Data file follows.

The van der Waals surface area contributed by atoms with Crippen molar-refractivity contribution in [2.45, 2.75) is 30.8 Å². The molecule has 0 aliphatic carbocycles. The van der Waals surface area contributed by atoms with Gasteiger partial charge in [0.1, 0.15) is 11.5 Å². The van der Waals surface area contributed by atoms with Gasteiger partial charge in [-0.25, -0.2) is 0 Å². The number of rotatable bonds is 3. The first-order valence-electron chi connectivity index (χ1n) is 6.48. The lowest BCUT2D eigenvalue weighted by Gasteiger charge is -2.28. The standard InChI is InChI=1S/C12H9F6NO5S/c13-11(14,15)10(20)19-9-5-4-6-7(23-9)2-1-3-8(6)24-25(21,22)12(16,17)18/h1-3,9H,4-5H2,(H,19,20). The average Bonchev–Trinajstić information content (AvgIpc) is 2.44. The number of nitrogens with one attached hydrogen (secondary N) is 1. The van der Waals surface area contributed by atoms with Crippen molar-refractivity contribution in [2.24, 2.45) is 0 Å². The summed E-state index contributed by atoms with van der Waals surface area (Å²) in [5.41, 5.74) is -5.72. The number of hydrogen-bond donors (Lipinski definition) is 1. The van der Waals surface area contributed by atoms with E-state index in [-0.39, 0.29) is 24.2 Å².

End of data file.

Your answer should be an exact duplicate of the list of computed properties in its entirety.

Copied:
The van der Waals surface area contributed by atoms with Crippen molar-refractivity contribution in [2.45, 2.75) is 30.8 Å². The molecule has 0 aliphatic carbocycles. The van der Waals surface area contributed by atoms with Gasteiger partial charge in [0.1, 0.15) is 11.5 Å². The van der Waals surface area contributed by atoms with Gasteiger partial charge in [-0.25, -0.2) is 0 Å². The number of rotatable bonds is 3. The first-order valence-electron chi connectivity index (χ1n) is 6.48. The lowest BCUT2D eigenvalue weighted by Gasteiger charge is -2.28. The standard InChI is InChI=1S/C12H9F6NO5S/c13-11(14,15)10(20)19-9-5-4-6-7(23-9)2-1-3-8(6)24-25(21,22)12(16,17)18/h1-3,9H,4-5H2,(H,19,20). The average Bonchev–Trinajstić information content (AvgIpc) is 2.44. The number of nitrogens with one attached hydrogen (secondary N) is 1. The van der Waals surface area contributed by atoms with Crippen molar-refractivity contribution in [2.24, 2.45) is 0 Å². The summed E-state index contributed by atoms with van der Waals surface area (Å²) in [5.41, 5.74) is -5.72. The number of hydrogen-bond donors (Lipinski definition) is 1. The van der Waals surface area contributed by atoms with E-state index in [-0.39, 0.29) is 24.2 Å².